Former NHRA champ Tanner Gray full speed ahead on NASCAR career

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Adrenaline is adrenaline.

But how Tanner Gray experiences it has changed dramatically since he won the 2018 NHRA Pro Stock championship.

The 20-year-old traded in the adrenaline shots that came with seven-second runs at over 200 MPH for the more drawn out adrenaline rushes of NASCAR’s K&N Pro Series.

“You get different kinds of adrenaline rushes throughout the race, like the initial start you’re pretty amped up and ready to go,” Gray told NBC Sports. “The feeling on a restart is the same feeling you’re going to get lining up for a drag race.”

That’s what Gray experienced last Saturday when he claimed his first K&N Pro Series East win in an overtime finish at South Boston Speedway, a track he’d never visited before.

After earning his first career pole, the DGR-Crosley driver led 79 laps before a late caution set up a battle with Sam Mayer, the only other driver to lead more than one lap in the race.

The two drivers banged doors as they took the white flag with Gray grabbing the lead and then the win in just his fourth NASCAR start.

The win was a “relief” for Gray after his decision to change course in his career and return to racing on ovals after having previously competed in super late models.

“I think it definitely is a little bit of a relief to know when everything lines up we have the ability and have the talent and everything to do it,” Gray said. “It’s just a matter of doing it.”

A third generation drag racer, Gray’s last two years had been spent racing Pro Stocks, culminating in becoming the youngest NHRA champion in history. But the New Mexico native always had his sights set on NASCAR, believing it provided a better future for him.

“I was pretty dead set on doing this,” Gray said. “I told my dad (former Pro Stock driver Shane Gray) whether I won the championship or even won a race, I said ‘I think this will be it.'”

As a member of David Gilliland‘s DGR-Crosley team, Gray is now “100 percent” more busy than he ever was in the NHRA, splitting time between the K&N East and West and the ARCA Menards Series.

“This year I think I have close to 30-something races,” Gray said. “(Compared to) the NHRA schedule I raced in 24 races. When you go to the NHRA race you’re at the same place from Thursday to Monday … You fly in Thursday and you usually fly out Monday. But you’re at the same place.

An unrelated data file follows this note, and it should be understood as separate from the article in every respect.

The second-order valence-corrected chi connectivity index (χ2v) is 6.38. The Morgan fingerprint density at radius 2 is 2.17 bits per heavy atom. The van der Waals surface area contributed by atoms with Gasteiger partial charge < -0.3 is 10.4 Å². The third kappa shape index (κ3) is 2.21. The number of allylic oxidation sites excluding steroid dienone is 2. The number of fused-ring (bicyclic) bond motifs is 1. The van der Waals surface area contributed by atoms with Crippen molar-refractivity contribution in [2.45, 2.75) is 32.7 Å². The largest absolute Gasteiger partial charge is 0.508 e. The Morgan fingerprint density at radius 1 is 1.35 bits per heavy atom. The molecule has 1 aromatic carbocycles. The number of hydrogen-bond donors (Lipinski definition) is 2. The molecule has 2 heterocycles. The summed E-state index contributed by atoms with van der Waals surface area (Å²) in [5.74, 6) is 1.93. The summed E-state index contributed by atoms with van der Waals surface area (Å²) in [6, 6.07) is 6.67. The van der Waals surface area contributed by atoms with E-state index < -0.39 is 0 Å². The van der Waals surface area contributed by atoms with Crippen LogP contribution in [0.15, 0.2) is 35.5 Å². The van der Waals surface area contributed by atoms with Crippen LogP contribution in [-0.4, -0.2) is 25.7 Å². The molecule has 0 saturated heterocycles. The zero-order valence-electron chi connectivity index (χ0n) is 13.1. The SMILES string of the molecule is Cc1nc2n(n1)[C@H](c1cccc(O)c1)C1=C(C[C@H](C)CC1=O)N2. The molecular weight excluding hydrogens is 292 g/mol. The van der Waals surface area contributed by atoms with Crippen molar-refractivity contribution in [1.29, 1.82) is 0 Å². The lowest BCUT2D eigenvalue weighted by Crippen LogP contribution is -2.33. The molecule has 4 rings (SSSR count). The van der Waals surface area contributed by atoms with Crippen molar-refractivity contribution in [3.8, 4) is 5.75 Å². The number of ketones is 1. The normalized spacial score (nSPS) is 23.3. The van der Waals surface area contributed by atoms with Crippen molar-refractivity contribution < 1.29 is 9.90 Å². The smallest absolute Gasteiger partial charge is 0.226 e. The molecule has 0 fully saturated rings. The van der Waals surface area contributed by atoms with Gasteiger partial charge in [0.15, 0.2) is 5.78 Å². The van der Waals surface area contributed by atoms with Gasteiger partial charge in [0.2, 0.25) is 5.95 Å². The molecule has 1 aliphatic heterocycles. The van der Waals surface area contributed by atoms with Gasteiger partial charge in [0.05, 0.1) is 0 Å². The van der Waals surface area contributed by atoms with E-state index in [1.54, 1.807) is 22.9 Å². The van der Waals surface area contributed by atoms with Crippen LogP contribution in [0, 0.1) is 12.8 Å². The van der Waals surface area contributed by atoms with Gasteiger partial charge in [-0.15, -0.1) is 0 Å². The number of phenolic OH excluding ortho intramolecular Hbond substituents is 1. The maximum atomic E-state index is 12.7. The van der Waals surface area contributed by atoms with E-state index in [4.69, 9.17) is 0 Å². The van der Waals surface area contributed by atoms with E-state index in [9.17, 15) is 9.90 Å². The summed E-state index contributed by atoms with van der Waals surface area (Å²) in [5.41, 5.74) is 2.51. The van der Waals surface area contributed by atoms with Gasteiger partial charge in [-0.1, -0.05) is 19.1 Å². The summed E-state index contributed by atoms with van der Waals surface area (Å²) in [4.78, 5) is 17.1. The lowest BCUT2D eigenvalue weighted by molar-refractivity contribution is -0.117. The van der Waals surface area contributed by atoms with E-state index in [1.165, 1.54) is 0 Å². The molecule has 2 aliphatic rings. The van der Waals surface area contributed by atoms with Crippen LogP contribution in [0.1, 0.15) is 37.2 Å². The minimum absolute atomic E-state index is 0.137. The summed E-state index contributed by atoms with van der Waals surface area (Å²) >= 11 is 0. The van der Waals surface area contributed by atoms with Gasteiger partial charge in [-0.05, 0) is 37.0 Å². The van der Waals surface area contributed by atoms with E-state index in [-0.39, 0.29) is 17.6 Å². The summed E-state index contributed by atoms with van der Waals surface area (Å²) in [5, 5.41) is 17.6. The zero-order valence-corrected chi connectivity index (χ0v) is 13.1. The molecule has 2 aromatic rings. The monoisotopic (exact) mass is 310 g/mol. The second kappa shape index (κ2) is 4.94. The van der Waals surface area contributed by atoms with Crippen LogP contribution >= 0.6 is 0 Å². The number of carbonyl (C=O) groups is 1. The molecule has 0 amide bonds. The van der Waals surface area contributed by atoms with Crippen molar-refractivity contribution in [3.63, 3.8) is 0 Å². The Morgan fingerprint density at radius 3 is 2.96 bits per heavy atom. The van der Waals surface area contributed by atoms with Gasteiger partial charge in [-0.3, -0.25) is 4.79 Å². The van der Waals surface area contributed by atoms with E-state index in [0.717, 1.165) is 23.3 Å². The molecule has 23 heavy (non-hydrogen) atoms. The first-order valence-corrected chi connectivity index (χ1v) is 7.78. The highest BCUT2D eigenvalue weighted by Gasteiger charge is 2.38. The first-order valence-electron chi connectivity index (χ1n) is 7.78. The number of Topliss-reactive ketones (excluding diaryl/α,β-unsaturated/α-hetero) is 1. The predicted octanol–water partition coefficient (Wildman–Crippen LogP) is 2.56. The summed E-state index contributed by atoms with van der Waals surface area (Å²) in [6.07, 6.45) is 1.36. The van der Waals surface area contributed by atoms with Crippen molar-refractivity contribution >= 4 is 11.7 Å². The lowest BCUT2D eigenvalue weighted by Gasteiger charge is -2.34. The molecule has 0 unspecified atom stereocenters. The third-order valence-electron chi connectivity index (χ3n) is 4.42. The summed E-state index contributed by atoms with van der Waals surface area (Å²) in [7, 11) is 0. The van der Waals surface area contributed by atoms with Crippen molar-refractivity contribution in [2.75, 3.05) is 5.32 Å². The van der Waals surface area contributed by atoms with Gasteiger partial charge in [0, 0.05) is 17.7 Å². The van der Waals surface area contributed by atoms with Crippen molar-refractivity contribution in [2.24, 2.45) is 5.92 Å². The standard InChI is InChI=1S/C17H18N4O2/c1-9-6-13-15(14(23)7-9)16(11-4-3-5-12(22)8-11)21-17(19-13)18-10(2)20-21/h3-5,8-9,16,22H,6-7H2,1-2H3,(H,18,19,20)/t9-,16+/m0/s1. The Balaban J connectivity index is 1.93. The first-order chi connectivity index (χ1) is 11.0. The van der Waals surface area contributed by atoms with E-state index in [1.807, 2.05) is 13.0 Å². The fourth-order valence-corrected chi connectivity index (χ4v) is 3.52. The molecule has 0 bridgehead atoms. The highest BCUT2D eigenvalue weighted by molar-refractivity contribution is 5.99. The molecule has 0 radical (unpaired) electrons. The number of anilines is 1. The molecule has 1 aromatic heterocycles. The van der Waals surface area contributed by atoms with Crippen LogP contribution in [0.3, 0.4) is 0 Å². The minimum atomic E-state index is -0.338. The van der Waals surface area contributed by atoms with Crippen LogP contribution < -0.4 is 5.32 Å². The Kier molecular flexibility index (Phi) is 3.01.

“This week I go to Tuscon (for the K&N West race) and then fly straight from Tuscon to Toledo to test … I’m constantly moving around to different places, testing a lot more and everything else.”

Three days after his win, Gray experienced another first: he drove on a speedway for the first time in a Tuesday ARCA test at Charlotte Motor Speedway.

“Before that the biggest thing I had been on was a half-mile,” Gray said. “It definitely took a couple of runs just to get used to getting down in the corner and stuff. It didn’t feel really fast to me. … But I didn’t feel like it really took long to get used to everything. It’s going to take me a little bit to get to where I’m competitive.”

Despite the win in South Boston, Gray still feels very much like the rookie he is.

“I feel like I make new mistakes every race,” Gray said. “You’re just constantly learning. Last week at South Boston I had a really good race, ended up getting the brakes hot there towards the end and when you get brake heat, it creates tire heat and tire heat (causes) the tire to grow and it just gets tight. Even though I won, I still did some things wrong. Everything kind of lined up there for us to have that final restart and edge out Sam (Mayer). If it wasn’t for that final caution there, Sam probably would have won.”

Gray has blinders on now that he’s on his NASCAR path. Don’t expect to see him make any return visits to a drag strip. He considers that chapter of his life over.

Why ruin a good thing?

“It ended so well for me it’s almost not worth it to go back and go again,” Gray said. “My last race there I won the championship and won my last race the same weekend and ended with the best reaction time average. A bunch of different cool stuff. … If I’m not going to do it all the time then I really don’t feel the need to go back out there.”